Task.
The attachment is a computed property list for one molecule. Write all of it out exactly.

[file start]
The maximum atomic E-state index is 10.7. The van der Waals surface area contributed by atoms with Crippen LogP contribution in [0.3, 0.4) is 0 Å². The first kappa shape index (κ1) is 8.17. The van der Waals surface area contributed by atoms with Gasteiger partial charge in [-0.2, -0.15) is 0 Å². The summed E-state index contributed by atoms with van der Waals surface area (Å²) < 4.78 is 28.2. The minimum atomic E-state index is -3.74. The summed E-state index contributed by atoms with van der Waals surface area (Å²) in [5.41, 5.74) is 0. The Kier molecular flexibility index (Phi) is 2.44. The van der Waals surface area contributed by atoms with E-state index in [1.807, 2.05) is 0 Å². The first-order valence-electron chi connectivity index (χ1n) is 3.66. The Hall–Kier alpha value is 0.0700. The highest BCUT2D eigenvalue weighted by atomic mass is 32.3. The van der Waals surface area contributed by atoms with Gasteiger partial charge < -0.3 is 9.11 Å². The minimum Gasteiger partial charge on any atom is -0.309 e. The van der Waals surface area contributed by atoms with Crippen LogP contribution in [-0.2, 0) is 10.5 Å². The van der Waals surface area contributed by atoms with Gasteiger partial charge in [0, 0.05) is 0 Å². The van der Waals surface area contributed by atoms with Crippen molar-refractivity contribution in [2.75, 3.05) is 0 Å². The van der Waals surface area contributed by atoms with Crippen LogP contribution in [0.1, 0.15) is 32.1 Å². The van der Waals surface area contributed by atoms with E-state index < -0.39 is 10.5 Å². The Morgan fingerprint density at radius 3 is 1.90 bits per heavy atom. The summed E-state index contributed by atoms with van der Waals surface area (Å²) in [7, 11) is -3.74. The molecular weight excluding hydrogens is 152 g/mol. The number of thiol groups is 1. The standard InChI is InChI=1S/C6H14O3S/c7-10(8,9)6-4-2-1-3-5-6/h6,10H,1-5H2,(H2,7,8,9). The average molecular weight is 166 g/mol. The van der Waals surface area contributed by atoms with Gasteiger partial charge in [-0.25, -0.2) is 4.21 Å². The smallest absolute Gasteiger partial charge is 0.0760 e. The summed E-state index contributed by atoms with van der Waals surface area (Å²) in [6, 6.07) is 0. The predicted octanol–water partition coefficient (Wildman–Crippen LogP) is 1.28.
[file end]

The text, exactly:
The maximum atomic E-state index is 10.7. The van der Waals surface area contributed by atoms with Crippen LogP contribution in [0.3, 0.4) is 0 Å². The first kappa shape index (κ1) is 8.17. The van der Waals surface area contributed by atoms with Gasteiger partial charge in [-0.2, -0.15) is 0 Å². The summed E-state index contributed by atoms with van der Waals surface area (Å²) < 4.78 is 28.2. The minimum atomic E-state index is -3.74. The summed E-state index contributed by atoms with van der Waals surface area (Å²) in [5.41, 5.74) is 0. The Kier molecular flexibility index (Phi) is 2.44. The van der Waals surface area contributed by atoms with E-state index in [1.807, 2.05) is 0 Å². The first-order valence-electron chi connectivity index (χ1n) is 3.66. The Hall–Kier alpha value is 0.0700. The highest BCUT2D eigenvalue weighted by atomic mass is 32.3. The van der Waals surface area contributed by atoms with Gasteiger partial charge < -0.3 is 9.11 Å². The minimum Gasteiger partial charge on any atom is -0.309 e. The van der Waals surface area contributed by atoms with Crippen LogP contribution in [-0.2, 0) is 10.5 Å². The van der Waals surface area contributed by atoms with Gasteiger partial charge in [0, 0.05) is 0 Å². The van der Waals surface area contributed by atoms with Crippen molar-refractivity contribution in [2.75, 3.05) is 0 Å². The van der Waals surface area contributed by atoms with Crippen LogP contribution in [0.1, 0.15) is 32.1 Å². The van der Waals surface area contributed by atoms with E-state index < -0.39 is 10.5 Å². The Morgan fingerprint density at radius 3 is 1.90 bits per heavy atom. The summed E-state index contributed by atoms with van der Waals surface area (Å²) in [7, 11) is -3.74. The molecular weight excluding hydrogens is 152 g/mol. The number of thiol groups is 1. The standard InChI is InChI=1S/C6H14O3S/c7-10(8,9)6-4-2-1-3-5-6/h6,10H,1-5H2,(H2,7,8,9). The average molecular weight is 166 g/mol. The van der Waals surface area contributed by atoms with Gasteiger partial charge in [-0.25, -0.2) is 4.21 Å². The smallest absolute Gasteiger partial charge is 0.0760 e. The summed E-state index contributed by atoms with van der Waals surface area (Å²) in [6, 6.07) is 0. The predicted octanol–water partition coefficient (Wildman–Crippen LogP) is 1.28.